Click the black/white circle at the bottom of the layers toolbox, and you'll get a whole menu of choices. Will work the same if you click layer > new adjustment layer then select your option. Well I want to do curves, so I'm going to select the curves option to brighten up the image a little. To do this, you have to select the image that is all the way at the top so that the new layer gets applied to all layers instead of just the first one (like in the image above). Then adjust the curves however you see fit. Repeat this step if you also wish to choose other options like selective coloring, brightness/contrast, levels, etc.
Unfortunately, I found out the other day that you have to sharpen each layer individually, whether sharpening it with the sharpening tool, or appyling a sharpening filter each image has to be done individually.
11c. Adding a border
This is fairly simple, all you'll have to do is select the layer at the top and then make a new layer: layer > new > layer or CTRL + SHIFT + N. The once you have a new layer, select all (CTRL + A), then choose a color you want to have for the border, then click Edit > Stroke. When the box comes up, set your Width to 1px, and for the location choose either inside or center, don't choose outside, it won't show up, then hit ok.
12. Now that you've made your changes, click the bottom layer in the layers tab of Photoshop before you go back into Image ready. And once back in image ready, it will process all the changes you've made from photoshop. Click the play button to review the changes you've made. If you aren't satisfied, in Image Ready you can click Edit > Undo update from Photoshop, and this will remove all the changes you made in Image Ready and Photoshop, and you can redo steps 9-11 if you need.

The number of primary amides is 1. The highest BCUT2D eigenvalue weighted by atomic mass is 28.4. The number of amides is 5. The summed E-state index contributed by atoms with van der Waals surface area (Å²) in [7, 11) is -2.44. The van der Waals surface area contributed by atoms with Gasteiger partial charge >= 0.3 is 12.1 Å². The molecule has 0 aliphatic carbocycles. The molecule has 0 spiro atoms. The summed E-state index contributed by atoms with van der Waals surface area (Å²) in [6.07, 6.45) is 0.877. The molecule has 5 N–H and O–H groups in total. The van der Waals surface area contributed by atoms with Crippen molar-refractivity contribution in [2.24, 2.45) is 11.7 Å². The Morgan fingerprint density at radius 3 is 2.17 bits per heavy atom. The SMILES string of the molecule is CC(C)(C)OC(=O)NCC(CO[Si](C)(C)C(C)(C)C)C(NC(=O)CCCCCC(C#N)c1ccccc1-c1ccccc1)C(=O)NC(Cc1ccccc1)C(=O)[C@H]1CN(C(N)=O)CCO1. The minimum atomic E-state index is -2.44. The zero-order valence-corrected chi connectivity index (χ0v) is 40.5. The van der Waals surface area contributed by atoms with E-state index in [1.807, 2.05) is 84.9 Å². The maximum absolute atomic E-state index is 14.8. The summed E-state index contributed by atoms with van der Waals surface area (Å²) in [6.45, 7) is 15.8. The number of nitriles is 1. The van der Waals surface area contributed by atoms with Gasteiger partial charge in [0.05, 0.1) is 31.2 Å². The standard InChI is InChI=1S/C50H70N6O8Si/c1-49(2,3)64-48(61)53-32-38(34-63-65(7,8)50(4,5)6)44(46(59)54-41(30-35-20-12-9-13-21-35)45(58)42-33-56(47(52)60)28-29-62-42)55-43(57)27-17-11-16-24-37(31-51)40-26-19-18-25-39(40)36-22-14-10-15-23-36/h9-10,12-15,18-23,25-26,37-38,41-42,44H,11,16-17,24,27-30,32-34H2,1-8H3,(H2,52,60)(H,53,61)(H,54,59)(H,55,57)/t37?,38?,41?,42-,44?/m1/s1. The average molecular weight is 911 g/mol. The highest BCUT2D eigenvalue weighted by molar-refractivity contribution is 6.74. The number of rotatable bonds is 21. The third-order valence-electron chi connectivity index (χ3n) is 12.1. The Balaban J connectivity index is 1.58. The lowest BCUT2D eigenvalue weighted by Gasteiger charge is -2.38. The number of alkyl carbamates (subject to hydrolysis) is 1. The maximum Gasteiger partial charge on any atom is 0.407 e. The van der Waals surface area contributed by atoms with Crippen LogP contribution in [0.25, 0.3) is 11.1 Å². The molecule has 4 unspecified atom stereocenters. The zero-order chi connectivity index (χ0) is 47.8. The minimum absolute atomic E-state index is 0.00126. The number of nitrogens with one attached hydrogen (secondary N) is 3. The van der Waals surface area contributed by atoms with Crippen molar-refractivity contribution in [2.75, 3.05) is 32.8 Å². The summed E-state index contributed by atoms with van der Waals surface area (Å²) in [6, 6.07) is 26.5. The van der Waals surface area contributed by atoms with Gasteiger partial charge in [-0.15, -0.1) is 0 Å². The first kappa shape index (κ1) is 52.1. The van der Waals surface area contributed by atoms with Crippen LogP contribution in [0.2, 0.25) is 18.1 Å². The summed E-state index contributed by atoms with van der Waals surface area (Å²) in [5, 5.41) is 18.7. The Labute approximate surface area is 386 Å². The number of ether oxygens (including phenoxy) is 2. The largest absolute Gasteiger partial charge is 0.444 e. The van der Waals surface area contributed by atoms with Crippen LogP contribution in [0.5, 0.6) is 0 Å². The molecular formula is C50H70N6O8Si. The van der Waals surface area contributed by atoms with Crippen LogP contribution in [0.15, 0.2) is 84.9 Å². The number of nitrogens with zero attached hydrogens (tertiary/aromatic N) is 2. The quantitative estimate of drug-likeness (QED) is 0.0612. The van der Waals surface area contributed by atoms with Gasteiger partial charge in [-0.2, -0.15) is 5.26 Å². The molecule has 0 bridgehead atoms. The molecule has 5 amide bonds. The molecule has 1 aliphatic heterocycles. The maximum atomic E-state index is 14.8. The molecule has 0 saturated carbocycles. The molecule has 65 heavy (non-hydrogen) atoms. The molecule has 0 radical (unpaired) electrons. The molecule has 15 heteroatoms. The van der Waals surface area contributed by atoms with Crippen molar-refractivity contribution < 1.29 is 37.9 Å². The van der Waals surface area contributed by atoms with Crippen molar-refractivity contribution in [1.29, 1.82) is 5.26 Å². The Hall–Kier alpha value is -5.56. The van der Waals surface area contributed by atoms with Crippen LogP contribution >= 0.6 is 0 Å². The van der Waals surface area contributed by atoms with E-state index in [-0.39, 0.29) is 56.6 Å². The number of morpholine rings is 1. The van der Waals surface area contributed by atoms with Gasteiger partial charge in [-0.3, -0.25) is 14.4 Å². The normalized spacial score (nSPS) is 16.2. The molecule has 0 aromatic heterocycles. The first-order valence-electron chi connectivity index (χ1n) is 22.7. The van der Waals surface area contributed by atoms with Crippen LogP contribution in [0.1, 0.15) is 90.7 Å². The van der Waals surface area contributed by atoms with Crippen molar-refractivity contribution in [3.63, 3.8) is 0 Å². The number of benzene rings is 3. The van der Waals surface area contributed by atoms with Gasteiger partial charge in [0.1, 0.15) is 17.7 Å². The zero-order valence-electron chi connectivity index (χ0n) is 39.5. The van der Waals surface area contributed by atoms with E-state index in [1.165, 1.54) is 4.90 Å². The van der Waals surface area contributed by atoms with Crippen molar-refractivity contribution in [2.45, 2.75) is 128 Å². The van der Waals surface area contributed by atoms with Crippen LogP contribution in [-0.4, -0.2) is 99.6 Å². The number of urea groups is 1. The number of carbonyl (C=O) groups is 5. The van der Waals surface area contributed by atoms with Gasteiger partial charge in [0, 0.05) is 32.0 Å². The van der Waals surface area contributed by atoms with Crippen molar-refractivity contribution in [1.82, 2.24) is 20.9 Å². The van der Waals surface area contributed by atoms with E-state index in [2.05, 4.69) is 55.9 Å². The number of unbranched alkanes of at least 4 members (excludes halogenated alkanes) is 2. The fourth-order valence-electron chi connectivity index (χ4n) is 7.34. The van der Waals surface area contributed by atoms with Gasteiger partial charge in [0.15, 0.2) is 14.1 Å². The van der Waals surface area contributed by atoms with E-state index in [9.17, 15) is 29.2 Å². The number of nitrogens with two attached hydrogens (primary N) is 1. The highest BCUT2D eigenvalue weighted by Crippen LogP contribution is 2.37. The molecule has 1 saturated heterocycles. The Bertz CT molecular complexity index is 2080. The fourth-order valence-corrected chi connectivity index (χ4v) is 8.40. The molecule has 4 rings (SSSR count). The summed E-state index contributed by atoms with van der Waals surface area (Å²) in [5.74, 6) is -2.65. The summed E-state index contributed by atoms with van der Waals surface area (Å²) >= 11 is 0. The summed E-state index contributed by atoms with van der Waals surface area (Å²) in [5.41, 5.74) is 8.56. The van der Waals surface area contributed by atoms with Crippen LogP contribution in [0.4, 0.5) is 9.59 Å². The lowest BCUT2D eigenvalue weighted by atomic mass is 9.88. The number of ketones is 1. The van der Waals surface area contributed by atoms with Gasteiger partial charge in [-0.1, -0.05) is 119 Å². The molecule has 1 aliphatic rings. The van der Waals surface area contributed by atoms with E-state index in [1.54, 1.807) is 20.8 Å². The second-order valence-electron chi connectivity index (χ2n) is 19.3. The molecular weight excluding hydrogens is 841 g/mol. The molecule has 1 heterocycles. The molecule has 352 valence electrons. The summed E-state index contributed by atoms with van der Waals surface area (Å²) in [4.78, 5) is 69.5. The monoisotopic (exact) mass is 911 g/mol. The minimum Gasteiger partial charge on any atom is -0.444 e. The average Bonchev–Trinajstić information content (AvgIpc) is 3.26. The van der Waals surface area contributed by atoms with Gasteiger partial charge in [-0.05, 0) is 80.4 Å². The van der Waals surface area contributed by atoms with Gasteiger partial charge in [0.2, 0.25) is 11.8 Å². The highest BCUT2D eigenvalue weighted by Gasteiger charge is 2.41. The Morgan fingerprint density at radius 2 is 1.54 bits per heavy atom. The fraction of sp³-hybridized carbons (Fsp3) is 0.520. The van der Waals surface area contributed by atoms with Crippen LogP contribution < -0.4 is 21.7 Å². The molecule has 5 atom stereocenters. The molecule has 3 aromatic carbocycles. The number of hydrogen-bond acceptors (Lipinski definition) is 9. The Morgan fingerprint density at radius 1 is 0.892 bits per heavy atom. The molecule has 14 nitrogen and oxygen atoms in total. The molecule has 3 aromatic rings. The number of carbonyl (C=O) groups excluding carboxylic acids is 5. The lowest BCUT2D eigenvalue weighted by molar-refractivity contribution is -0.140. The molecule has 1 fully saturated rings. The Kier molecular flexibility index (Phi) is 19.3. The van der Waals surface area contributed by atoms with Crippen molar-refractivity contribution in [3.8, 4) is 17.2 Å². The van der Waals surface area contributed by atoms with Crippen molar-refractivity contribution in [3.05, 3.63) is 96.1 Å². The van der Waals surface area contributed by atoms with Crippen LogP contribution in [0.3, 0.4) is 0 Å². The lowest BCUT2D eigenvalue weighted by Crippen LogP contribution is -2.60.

13. Now, back in Image Ready there are a few things you need to check before you can save your .gif. First is the animation speed. If you want the .gif to go at a fast pace, click on the first image in the animation tab, hold the shift button and scroll to the end of the sequence and click on the last image in the animation. Then directly below the image, click on the drop down box that will have X sec. Click the amount of time you want to delay in between each image. The higher the number, the slower your image will run. For moods, is typically best to set it to no delay so they are quick.
14. Now, once you've done that you'll need to select the drop down box that either says forever or once at the bottom on the animation tab.
Set that to forever, unless you only want the image to play once, but since for moods you want it to play repeatedly make sure that it is set to forever.
15. Now comes the best part. Once you've reviewed the changes, and are satisfied or made any final changes its finally time to save your .gif. You'll click File > Save Optimized As..., give the mood a name, and hit save. And thats it! You've made an mood. (unfortunately you'll have to repeat these step 131 more times).
Christina Aguilera Music Video Mood Theme - Lazy
I hope this was simple enough to follow, and easy to comprehend.
♥ Alexis Nicole
For more tutorials please check breathings!